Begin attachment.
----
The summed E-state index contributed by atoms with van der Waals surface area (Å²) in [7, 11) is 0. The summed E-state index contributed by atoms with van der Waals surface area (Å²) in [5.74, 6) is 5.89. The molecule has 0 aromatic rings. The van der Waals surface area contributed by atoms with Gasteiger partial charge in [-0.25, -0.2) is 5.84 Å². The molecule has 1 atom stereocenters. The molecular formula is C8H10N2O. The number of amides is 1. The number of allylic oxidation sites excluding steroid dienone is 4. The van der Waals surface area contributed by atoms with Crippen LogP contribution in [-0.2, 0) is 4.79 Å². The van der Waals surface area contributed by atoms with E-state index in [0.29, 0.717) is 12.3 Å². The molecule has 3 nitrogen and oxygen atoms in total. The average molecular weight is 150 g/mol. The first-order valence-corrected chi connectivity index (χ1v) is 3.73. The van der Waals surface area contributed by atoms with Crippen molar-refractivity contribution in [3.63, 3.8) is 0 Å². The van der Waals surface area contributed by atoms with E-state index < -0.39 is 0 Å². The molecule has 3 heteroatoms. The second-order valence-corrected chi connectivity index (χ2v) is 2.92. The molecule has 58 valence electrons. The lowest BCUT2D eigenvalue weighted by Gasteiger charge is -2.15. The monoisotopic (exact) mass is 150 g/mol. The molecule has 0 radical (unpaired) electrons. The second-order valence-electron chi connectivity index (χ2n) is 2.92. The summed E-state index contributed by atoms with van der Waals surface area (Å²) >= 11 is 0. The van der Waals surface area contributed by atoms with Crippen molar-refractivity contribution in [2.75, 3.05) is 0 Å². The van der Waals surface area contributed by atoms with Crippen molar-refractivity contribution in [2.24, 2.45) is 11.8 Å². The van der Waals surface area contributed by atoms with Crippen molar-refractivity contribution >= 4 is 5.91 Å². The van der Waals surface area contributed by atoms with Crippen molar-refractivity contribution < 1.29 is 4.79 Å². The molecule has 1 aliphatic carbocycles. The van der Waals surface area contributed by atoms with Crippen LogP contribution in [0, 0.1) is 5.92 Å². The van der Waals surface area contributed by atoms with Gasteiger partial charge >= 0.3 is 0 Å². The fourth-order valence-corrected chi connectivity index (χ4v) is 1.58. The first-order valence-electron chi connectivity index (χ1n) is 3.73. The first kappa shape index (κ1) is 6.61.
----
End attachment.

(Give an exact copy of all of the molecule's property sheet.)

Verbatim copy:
The summed E-state index contributed by atoms with van der Waals surface area (Å²) in [7, 11) is 0. The summed E-state index contributed by atoms with van der Waals surface area (Å²) in [5.74, 6) is 5.89. The molecule has 0 aromatic rings. The van der Waals surface area contributed by atoms with Gasteiger partial charge in [-0.25, -0.2) is 5.84 Å². The molecule has 1 atom stereocenters. The molecular formula is C8H10N2O. The number of amides is 1. The number of allylic oxidation sites excluding steroid dienone is 4. The van der Waals surface area contributed by atoms with Crippen LogP contribution in [-0.2, 0) is 4.79 Å². The van der Waals surface area contributed by atoms with E-state index in [0.29, 0.717) is 12.3 Å². The molecule has 3 nitrogen and oxygen atoms in total. The average molecular weight is 150 g/mol. The first-order valence-corrected chi connectivity index (χ1v) is 3.73. The van der Waals surface area contributed by atoms with Crippen molar-refractivity contribution in [3.63, 3.8) is 0 Å². The van der Waals surface area contributed by atoms with E-state index < -0.39 is 0 Å². The molecule has 3 heteroatoms. The second-order valence-corrected chi connectivity index (χ2v) is 2.92. The molecule has 58 valence electrons. The lowest BCUT2D eigenvalue weighted by Gasteiger charge is -2.15. The monoisotopic (exact) mass is 150 g/mol. The molecule has 0 radical (unpaired) electrons. The second-order valence-electron chi connectivity index (χ2n) is 2.92. The summed E-state index contributed by atoms with van der Waals surface area (Å²) >= 11 is 0. The van der Waals surface area contributed by atoms with Crippen molar-refractivity contribution in [2.75, 3.05) is 0 Å². The van der Waals surface area contributed by atoms with Crippen molar-refractivity contribution in [2.24, 2.45) is 11.8 Å². The van der Waals surface area contributed by atoms with Crippen molar-refractivity contribution >= 4 is 5.91 Å². The van der Waals surface area contributed by atoms with Crippen molar-refractivity contribution < 1.29 is 4.79 Å². The molecule has 1 aliphatic carbocycles. The van der Waals surface area contributed by atoms with Crippen LogP contribution in [0, 0.1) is 5.92 Å². The van der Waals surface area contributed by atoms with Gasteiger partial charge >= 0.3 is 0 Å². The fourth-order valence-corrected chi connectivity index (χ4v) is 1.58. The first-order valence-electron chi connectivity index (χ1n) is 3.73. The first kappa shape index (κ1) is 6.61.